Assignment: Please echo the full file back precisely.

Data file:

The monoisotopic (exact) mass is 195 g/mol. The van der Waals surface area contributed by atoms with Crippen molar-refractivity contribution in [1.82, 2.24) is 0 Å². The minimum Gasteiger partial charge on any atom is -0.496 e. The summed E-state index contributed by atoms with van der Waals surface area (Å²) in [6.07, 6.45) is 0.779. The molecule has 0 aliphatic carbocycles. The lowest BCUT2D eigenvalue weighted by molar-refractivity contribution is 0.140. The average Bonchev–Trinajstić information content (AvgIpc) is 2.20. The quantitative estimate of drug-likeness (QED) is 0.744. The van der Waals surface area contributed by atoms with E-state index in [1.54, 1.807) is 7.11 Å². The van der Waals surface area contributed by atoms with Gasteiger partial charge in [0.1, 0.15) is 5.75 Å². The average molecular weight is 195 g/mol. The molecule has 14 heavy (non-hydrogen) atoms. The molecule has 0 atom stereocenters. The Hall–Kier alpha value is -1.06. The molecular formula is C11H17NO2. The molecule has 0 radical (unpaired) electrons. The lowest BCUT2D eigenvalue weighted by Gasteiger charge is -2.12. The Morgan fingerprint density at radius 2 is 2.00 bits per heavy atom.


The monoisotopic (exact) mass is 195 g/mol. The van der Waals surface area contributed by atoms with Crippen molar-refractivity contribution in [1.82, 2.24) is 0 Å². The minimum Gasteiger partial charge on any atom is -0.496 e. The summed E-state index contributed by atoms with van der Waals surface area (Å²) in [6.07, 6.45) is 0.779. The molecule has 0 aliphatic carbocycles. The lowest BCUT2D eigenvalue weighted by molar-refractivity contribution is 0.140. The average Bonchev–Trinajstić information content (AvgIpc) is 2.20. The quantitative estimate of drug-likeness (QED) is 0.744. The van der Waals surface area contributed by atoms with E-state index in [1.54, 1.807) is 7.11 Å². The van der Waals surface area contributed by atoms with Gasteiger partial charge in [0.1, 0.15) is 5.75 Å². The average molecular weight is 195 g/mol. The molecule has 14 heavy (non-hydrogen) atoms. The molecule has 0 atom stereocenters. The Hall–Kier alpha value is -1.06. The molecular formula is C11H17NO2. The molecule has 0 radical (unpaired) electrons. The lowest BCUT2D eigenvalue weighted by Gasteiger charge is -2.12. The Morgan fingerprint density at radius 2 is 2.00 bits per heavy atom.